Share this article on:

Effect of Physical Activity on Menopausal Symptoms among Urban Women


Medicine & Science in Sports & Exercise: January 2008 - Volume 40 - Issue 1 - p 50-58
doi: 10.1249/mss.0b013e318159d1e4
BASIC SCIENCES: Epidemiology

Purpose: To determine whether physical activity, measured by expended kilocalories per week (kcal·wk−1), decreases the risk of menopausal symptoms among African American and Caucasian women.

Methods: Level of physical activity and menopausal symptoms, including hot flashes, depression, anxiety, stress, and vasomotor, physiological, and somatic symptom summaries were measured in 401 women during an 8-yr period. Tertiles of physical activity at each assessment were defined as kilocalories per week: top third (≥ 1450 kcal·wk−1), middle third (< 1450 to 644 kcal·wk−1), and bottom third (< 644 kcal·wk−1). Regression models were used to estimate the independent effect of physical activity at each time period on menopausal symptoms after adjusting for covariates and hormone levels. Results were also stratified by race, smoking status, and menopausal status.

Results: Overall, only perceived stress was related to level of physical activity, with women in both the middle and top tertiles of physical activity reporting lower mean levels of stress compared with women in the lowest tertile of activity. In the analysis by menopausal stage, active postmenopausal women continued to report lower mean levels of anxiety, stress, and depressive symptoms compared with inactive postmenopausal women. We did not find an association between level of physical activity and reports of hot flashes, even after adjusting for the variability in the hormonal changes.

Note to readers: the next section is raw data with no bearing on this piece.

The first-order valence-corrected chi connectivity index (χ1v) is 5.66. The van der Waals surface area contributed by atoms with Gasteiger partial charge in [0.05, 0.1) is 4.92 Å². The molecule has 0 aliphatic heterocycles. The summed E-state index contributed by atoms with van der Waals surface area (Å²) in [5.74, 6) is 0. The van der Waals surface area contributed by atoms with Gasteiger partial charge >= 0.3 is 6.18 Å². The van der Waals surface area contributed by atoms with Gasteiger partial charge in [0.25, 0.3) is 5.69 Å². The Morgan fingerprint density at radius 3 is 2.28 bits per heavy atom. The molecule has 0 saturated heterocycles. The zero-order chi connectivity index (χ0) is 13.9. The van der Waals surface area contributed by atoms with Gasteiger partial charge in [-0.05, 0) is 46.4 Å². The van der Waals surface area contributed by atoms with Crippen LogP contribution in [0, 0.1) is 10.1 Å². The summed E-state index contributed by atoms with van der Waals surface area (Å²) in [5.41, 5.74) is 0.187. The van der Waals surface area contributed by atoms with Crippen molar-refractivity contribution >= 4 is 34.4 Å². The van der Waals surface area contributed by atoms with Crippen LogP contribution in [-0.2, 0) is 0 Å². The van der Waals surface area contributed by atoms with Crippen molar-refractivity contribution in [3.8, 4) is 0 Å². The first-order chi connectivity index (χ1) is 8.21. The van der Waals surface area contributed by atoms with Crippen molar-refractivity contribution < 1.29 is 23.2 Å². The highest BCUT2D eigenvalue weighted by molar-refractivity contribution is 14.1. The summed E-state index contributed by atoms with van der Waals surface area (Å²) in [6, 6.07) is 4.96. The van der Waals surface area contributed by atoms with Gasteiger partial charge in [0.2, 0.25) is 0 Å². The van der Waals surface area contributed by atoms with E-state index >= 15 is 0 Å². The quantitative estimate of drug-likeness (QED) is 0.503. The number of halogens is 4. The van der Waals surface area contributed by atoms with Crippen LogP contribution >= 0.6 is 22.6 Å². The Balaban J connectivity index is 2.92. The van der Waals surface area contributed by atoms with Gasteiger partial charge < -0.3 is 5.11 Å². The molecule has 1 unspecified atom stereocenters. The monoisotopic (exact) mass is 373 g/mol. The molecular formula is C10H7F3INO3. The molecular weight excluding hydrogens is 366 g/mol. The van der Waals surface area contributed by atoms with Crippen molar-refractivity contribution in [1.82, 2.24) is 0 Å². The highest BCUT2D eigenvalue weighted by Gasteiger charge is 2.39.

Conclusions: Among a cohort of community-dwelling women, high levels of physical activity were related to lower levels of stress during an 8-yr follow-up period. In addition, levels of anxiety, stress, and depression were lowest among physically active postmenopausal women compared with inactive women in the same menopausal grouping.

1Department of Public Health and Obstetrics and Gynecology, Temple University, Philadelphia, PA; 2Departments of Obstetrics and Gynecology and Psychiatry, University of Pennsylvania School of Medicine, Philadelphia, PA; 3Department of Biostatistics and Epidemiology and Center for Clinical Epidemiology and Biostatistics, University of Pennsylvania School of Medicine, Philadelphia, PA; 4Division of Reproductive Endocrinology and Infertility, Hospital of the University of Pennsylvania, University of Pennsylvania School of Medicine, Philadelphia, PA; and 5Center for Research in Reproduction and Women's Health, University of Pennsylvania School of Medicine, Philadelphia, PA

Submitted for publication May 2007.

Accepted for publication August 2007.

Address for correspondence: Deborah B. Nelson, Ph.D., Department of Public Health, College of Health Professions, Temple University, Philadelphia, PA 19122; E-mail:

© 2008 American College of Sports Medicine